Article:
NOVAK, ROBERT (1931– ), U.S. journalist. Born in Joliet, Illinois, Novak graduated from the University of Illinois in 1952 with a bachelor of arts degree. His journalism career began when he wrote for local newspapers while in college. During the Korean War, Novak served in the Army, attaining the rank of lieutenant. After the war, he joined the Associated Press and became a political correspondent in Indianapolis. In 1957 Novak was transferred to Washington, where he reported on Congress. He left the ap to join the capital bureau of The Wall Street Journal, covering the Senate, and in 1961 he became the newspaper's chief congressional correspondent. In 1966 Novak teamed up with Rowland Evans to create the Evans-Novak Political Report, a nationally syndicated column. After Evans's death in 2001, Novak continued the column on his own. By that time, Novak had also become a television personality, appearing on many interview and opinion programs on cnn, most notably The Capital Gang, Crossfire and Evans, Novak, Hunt and Shields. While he held centrist views early in his career (he supported the Democratic presidential candidacies of John F. Kennedy and Lyndon B. Johnson), he moved to the right and his feisty personality earned him the nickname the Prince of Darkness.
As his career evolved in the 1980s and into the early years of the 21st century, Novak became embroiled in a number of controversies for his public comments and actions. He was frequently criticized as acting as a political operative for the Republican Party while posing as a journalist. He was implicated in a number of political scandals and violations of journalistic ethics and standards. Twice Novak was reportedly involved in situations that led to the dismissal of Karl Rove, later the architect of George W. Bush's presidential victories, from George H.W. Bush's vice presidential campaign and in 1992 while working for Bush's re-election campaign. Both times Rove was dismissed for leaking campaign information to Novak, a charge they both denied. Novak's loyalty to his sources was called into question after he revealed Robert Hanssen as the confidential source for some of his articles. Hanssen was later found guilty of selling state secrets, including the identities of covert operatives, to the Soviet Union. In 2003, Novak disclosed the identity of Valerie Plame, an agent of the Central Intelligence Agency, in his newspaper column. Novak reported that the information had been provided to him by "senior administration officials." Plame was the wife of Joseph Wilson, a former ambassador, who wrote an article charging that the Bush administration twisted intelligence to explain its rationale for going to war against Iraq. The leak and allegations of a possible cover-up were investigated by a special prosecutor and a grand jury. I. Lewis Libby, chief of staff to Vice President Dick Cheney, was indicted on five counts in the case and resigned. Rove was questioned by the grand jury at least four times.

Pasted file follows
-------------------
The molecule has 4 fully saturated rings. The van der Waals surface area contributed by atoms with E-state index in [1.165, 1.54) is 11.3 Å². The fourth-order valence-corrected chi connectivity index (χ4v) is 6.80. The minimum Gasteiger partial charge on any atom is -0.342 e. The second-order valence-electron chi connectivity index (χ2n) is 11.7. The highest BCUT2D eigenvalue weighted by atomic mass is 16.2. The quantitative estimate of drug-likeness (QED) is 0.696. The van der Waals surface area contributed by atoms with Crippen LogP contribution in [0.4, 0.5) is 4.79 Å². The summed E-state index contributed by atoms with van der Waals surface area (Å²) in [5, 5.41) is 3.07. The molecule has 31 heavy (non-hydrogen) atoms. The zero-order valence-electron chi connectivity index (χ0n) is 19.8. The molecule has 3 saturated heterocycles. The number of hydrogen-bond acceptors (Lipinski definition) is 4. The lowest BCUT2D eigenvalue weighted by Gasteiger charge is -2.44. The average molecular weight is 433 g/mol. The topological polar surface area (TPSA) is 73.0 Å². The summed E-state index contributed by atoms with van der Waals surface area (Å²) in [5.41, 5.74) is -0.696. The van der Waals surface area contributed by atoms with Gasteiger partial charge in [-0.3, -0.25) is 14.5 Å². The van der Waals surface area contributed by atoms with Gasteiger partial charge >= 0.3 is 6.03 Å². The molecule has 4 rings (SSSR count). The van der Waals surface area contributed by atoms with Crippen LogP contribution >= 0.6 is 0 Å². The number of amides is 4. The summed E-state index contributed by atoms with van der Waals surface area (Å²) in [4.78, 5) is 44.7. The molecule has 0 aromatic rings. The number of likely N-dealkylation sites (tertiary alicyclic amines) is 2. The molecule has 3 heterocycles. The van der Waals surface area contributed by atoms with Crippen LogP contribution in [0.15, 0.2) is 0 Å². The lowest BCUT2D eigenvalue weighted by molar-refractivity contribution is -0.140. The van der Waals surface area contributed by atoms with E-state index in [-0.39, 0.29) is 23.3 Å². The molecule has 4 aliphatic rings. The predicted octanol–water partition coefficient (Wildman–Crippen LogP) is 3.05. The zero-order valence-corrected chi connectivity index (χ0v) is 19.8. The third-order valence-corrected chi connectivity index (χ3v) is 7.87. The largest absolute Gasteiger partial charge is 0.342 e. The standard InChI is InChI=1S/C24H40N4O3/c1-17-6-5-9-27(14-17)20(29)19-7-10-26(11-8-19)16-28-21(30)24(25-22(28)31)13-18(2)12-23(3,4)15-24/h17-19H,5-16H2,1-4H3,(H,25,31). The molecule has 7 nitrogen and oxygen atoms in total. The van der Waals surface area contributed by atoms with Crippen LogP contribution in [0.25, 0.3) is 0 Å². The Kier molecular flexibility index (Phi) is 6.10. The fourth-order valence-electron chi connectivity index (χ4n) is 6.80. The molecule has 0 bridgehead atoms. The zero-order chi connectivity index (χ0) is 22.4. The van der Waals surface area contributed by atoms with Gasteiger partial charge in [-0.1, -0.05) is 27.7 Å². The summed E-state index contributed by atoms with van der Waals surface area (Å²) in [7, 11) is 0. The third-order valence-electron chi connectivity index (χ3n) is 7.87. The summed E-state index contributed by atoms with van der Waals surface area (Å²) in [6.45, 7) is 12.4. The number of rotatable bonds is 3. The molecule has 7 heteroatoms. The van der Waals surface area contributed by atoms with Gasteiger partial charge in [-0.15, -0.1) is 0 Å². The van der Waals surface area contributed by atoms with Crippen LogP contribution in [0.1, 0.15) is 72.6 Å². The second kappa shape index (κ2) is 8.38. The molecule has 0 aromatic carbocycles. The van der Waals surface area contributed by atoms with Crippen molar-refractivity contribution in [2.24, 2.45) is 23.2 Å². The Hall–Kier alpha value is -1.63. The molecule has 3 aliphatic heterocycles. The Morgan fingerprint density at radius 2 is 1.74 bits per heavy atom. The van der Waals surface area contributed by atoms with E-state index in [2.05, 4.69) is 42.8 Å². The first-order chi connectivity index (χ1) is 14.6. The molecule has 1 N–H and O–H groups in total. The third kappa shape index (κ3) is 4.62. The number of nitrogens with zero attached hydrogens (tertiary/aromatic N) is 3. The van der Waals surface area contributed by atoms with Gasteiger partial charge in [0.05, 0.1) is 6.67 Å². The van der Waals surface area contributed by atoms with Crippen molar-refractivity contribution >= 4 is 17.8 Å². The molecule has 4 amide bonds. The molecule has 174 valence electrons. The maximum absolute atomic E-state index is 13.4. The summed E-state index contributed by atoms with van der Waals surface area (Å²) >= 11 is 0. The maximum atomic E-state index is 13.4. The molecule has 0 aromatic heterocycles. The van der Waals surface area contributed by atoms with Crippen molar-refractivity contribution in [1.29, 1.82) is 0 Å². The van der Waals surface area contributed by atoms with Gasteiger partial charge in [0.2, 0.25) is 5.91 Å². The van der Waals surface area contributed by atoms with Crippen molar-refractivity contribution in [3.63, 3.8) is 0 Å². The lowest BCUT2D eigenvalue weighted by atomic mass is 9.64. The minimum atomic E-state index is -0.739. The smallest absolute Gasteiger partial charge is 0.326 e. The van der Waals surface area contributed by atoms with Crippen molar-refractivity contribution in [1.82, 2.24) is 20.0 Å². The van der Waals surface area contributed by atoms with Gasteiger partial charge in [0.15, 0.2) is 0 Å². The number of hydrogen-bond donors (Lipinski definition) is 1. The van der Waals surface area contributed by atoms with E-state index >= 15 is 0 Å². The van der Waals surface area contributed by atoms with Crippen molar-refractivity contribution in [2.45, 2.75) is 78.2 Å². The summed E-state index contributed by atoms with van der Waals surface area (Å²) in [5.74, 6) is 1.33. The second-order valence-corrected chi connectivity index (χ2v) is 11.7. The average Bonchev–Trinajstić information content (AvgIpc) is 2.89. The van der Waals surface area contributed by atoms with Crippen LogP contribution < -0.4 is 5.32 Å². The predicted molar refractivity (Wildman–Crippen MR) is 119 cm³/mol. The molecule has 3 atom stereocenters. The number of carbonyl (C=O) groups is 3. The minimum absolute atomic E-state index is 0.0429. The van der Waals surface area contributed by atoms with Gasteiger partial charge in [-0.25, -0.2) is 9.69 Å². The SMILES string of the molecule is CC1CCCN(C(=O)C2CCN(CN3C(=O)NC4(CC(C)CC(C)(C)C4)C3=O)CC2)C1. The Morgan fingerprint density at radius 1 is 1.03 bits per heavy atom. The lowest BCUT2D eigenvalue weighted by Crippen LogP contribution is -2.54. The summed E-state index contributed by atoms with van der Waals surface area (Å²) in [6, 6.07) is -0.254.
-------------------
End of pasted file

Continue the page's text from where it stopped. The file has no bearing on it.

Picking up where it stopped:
Novak was born Jewish but said he lost his faith while in college. He converted to Roman Catholicism in 1998 and was a member of the ultra-conservative Catholic organization Opus Dei. He was an avid supporter of a Palestinian state and was a fierce critic of the State of Israel and most especially of Ariel *Sharon, whom he deliberately called General Sharon, well after he became prime minister.
[Stewart Kampel (2nd ed.)]
"Novak, Robert." Encyclopaedia Judaica. . Encyclopedia.com. (March 20, 2019). https://www.encyclopedia.com/religion/encyclopedias-almanacs-transcripts-and-maps/novak-robert
"Novak, Robert." Encyclopaedia Judaica. . Retrieved March 20, 2019 from Encyclopedia.com: https://www.encyclopedia.com/religion/encyclopedias-almanacs-transcripts-and-maps/novak-robert
Encyclopedia.com gives you the ability to cite reference entries and articles according to common styles from the Modern Language Association (MLA), The Chicago Manual of Style, and the American Psychological Association (APA).
Within the “Cite this article” tool, pick a style to see how all available information looks when formatted according to that style. Then, copy and paste the text into your bibliography or works cited list.
Because each style has its own formatting nuances that evolve over time and not all information is available for every reference entry or article, Encyclopedia.com cannot guarantee each citation it generates. Therefore, it’s best to use Encyclopedia.com citations as a starting point before checking the style against your school or publication’s requirements and the most-recent information available at these sites:
Modern Language Association
The Chicago Manual of Style
American Psychological Association
- Most online reference entries and articles do not have page numbers. Therefore, that information is unavailable for most Encyclopedia.com content. However, the date of retrieval is often important. Refer to each style’s convention regarding the best way to format page numbers and retrieval dates.
- In addition to the MLA, Chicago, and APA styles, your school, university, publication, or institution may have its own requirements for citations. Therefore, be sure to refer to those guidelines when editing your bibliography or works cited list.